I took little Miss Caysun to the vet today to get her up-to-date on some vaccines. It was going to be a quick in-and-out visit -- shots and then we'd hit the door. As usual, things don't go as planned. The shots went ok, don't get me wrong. But I mentioned, in passing, "she's got a little bit of mange on her nose," the veterinarian took a look and immediately said "that's not mange."
What? Of course it's mange. Mange is easy. Mange is common. Mange requires little treatment. It's got to be mange.
Nope, he said, mange isn't raised like that.
Crud. Which is funny because that's both what I thought and what her nose looks like.
Because I have the best veterinarians in the world, they made a little time for me in the schedule (I didn't need an appointment to get the vaccinations, since we'd just been in the week before for a wellness check and forgot to get the updated vaccinations...). And they had to do a little needle aspirate in her nose to see what's doin'.
I say that as if it was no big deal: just a little needle aspirate. That's because it wasn't being done to me. What that means is that the vet has to stick a needle into the rough, cruddy part of her nose and draw out some cells to look at them under a microscope. Yes, needle into nose.
It looked as painful as I'm sure it felt. I had to turn my head, I'll be honest. Little Miss wasn't a happy camper. After a couple of pokes, she decided she was done with all that nonsense. Thankfully they got enough goop off of and from inside the crud that they didn't have to fool with her too much more.
The veterinarian and vet technician were terrific. They had some squeeze cheese spread all over a tongue depressor stick to keep Caysun's mind off of the needle in her nose. They went slow and easy, they let me feed her while it was going on.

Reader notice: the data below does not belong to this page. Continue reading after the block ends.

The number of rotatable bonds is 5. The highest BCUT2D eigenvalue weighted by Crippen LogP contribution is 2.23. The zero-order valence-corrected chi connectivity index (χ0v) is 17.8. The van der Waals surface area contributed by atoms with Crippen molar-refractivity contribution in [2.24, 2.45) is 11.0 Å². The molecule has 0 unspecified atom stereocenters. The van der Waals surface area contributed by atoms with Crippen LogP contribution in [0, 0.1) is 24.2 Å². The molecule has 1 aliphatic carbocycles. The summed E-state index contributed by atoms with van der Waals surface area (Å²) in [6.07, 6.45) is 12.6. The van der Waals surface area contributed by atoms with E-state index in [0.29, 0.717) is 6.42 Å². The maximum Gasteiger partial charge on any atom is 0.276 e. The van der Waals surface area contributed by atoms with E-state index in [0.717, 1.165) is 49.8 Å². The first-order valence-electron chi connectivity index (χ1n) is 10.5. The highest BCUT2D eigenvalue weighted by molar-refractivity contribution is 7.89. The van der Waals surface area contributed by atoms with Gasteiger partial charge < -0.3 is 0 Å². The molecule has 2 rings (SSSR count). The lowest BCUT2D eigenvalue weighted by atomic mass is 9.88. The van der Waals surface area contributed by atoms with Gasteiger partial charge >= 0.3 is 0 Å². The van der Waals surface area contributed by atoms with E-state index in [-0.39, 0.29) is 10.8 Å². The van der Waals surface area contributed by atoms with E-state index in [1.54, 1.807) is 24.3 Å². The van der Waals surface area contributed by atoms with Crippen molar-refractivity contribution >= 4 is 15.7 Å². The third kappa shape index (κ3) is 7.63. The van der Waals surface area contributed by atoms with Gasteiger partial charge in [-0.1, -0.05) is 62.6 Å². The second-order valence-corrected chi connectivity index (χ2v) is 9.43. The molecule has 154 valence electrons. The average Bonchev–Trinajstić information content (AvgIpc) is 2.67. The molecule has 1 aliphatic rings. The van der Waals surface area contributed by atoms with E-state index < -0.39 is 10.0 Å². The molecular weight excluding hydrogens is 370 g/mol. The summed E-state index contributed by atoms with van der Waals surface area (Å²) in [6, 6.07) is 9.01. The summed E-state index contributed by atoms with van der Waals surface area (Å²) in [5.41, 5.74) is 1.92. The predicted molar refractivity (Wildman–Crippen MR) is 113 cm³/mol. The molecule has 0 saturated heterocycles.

But there was a needle going into her nose! She wasn't happy. The moral of this story is: because she wasn't happy with what went on, I need to do some remedial veterinary work with her. I will be taking her back to the veterinary hospital when there isn't anything scheduled for her. I want her to have at least 5 visits that are exceptionally good. Visits where stuff like this happens (and only this):
- the veterinarian and the techs come out and play with her in the lobby
- the veterinarian and the vet techs come out and feed her sirloin (that I bring, of course) in the lobby
- she gets to practice already known (and favorite) behaviors in the exam room and earn delicious salmon, sirloin, etc.
Why spend time going back to the animal hospital and working on these things? Isn't that a waste of time?
Because Caysun's just 6 months old. She'll be seeing a veterinarian for another 14 years I hope. I want all of those vet visits to be easy and fun for both the dog and the vet. And if the dog's not happy, ain't nobody happy, especially the vet because it's hard (and dangerous) to examine a dog who doesn't want to be examined!
So it's well worth those 5 or so "un-vet" visits to help dissolve this one unpleasant one. 15 minutes here and there are invaluable for when she's got an emergency and she needs to be calm while the veterinarians and vet techs make her better.
My vets and techs are great. They're willing to spend the few minutes playing with and feeding Caysun when I drop by. They know it's a good investment of their time, too.